The Royals acquired Huber from the Pirates for Jose Bautista as part of the three-team trade that sent Kris Benson to the Mets. In his last game in the New York system, he tore cartilage in his left knee in a home-plate collision. Arthroscopic surgery cost him the rest of the season and a chance to play for Australia in the Olympics. Huber has more offensive potential than most catchers. He should hit for a high average with 20-homer power, and he also draws plenty of walks. He has average arm strength. Huber has a better bat than fellow trade acquisition John Buck, but his defense lags behind Buck's and may push Huber to first base or left field. His footwork is his most glaring deficiency, the major reason why he never has thrown out more than 25 percent of basestealers at any level. After a brief stop at Triple-A Omaha, Huber should be ready for the majors. He's likely to see time in several roles for the Royals rather than become their everyday catcher.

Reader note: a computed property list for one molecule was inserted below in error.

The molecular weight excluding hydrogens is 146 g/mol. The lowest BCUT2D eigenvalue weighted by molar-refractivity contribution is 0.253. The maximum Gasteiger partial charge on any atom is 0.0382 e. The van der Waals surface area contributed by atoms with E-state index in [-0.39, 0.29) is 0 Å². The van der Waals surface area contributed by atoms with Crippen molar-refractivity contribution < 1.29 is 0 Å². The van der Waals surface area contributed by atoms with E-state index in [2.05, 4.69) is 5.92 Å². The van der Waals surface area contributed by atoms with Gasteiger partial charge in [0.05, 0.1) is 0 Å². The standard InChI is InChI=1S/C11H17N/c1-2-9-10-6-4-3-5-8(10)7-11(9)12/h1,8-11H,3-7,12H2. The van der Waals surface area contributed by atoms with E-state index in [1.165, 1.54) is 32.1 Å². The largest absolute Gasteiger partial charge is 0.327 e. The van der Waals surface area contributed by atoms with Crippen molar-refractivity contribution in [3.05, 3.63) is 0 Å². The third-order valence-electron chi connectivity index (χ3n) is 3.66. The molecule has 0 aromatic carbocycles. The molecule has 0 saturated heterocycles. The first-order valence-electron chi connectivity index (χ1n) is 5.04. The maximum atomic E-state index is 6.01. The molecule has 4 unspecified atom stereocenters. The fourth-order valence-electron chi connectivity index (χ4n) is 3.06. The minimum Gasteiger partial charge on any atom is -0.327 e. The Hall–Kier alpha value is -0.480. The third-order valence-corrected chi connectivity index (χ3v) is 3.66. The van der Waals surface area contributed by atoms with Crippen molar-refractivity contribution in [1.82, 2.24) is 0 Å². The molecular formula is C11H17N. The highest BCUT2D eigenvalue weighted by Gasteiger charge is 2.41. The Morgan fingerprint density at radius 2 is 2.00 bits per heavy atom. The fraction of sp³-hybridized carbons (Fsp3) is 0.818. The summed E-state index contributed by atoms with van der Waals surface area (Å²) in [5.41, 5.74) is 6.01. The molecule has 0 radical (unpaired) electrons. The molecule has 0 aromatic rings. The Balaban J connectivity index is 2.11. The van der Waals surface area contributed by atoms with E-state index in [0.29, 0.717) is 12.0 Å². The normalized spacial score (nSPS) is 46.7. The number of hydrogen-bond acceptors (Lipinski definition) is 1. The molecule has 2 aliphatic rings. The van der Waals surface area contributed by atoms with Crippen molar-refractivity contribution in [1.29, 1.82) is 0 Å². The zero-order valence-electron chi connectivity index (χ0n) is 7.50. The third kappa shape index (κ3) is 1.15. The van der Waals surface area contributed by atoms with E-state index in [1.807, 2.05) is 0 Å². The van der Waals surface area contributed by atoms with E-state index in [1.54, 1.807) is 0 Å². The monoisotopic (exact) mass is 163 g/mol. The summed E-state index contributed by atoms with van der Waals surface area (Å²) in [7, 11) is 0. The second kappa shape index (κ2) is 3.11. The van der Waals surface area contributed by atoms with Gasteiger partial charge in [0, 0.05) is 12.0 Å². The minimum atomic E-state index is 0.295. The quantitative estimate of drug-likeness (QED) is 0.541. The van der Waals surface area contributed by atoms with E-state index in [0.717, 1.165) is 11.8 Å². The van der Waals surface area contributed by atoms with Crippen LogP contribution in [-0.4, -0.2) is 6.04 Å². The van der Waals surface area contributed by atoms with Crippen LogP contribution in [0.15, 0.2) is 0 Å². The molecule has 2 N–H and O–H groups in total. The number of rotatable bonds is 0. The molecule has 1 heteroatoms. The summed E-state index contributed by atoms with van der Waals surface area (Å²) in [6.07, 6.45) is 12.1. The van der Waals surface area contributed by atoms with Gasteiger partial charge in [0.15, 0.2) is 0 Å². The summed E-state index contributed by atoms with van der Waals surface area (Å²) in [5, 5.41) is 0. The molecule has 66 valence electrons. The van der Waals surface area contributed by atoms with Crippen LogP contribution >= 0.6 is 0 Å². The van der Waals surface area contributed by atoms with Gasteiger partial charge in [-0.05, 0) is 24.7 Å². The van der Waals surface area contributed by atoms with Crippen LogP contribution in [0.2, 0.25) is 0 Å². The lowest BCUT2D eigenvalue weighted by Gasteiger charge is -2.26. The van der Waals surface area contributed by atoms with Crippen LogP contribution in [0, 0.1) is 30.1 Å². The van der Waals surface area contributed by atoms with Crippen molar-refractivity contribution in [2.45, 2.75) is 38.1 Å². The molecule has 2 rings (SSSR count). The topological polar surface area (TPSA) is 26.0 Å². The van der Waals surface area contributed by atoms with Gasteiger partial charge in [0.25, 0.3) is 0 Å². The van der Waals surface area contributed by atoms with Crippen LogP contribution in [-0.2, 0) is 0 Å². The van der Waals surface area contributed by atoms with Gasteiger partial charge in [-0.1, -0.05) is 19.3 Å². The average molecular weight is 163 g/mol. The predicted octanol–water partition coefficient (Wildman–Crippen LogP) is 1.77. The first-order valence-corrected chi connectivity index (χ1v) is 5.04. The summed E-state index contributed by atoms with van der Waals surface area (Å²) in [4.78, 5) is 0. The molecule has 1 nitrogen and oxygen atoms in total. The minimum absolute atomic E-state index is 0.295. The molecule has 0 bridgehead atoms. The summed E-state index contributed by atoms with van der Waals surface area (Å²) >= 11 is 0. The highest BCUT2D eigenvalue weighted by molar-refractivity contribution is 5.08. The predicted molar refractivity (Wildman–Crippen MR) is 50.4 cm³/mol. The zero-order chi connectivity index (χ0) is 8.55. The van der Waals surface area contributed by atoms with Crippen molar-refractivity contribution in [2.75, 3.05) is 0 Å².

Burgos features the best fastball in the system. It tops out at 98 mph, 10 mph more than it did when he signed as a 16-year-old. His heater sits in the low to mid-90s and moves away from righthanders with some cutting action. He struggles to locate his changeup and slider consistently, but can dominate if either is working. More often than not, he can't command them--which led to his ranking second in the low Class A Midwest League in walks last year. Burgos may throw more strikes once he does a better job of maintaining his delivery, which could happen soon because he finally has stopped growing and begun to get used to his body. He showed an average splitter late in the year, and it could become a key pitch if Burgos ends up in the bullpen. That's a move he'd favor because of his strong ambition to become a closer. To succeed as a starter, he'll need to trust his stuff more and do more than simply trying to blaze fastballs by hitters. Burgos also needs to show more maturity and focus. He'll remain in the rotation in high Class A this year.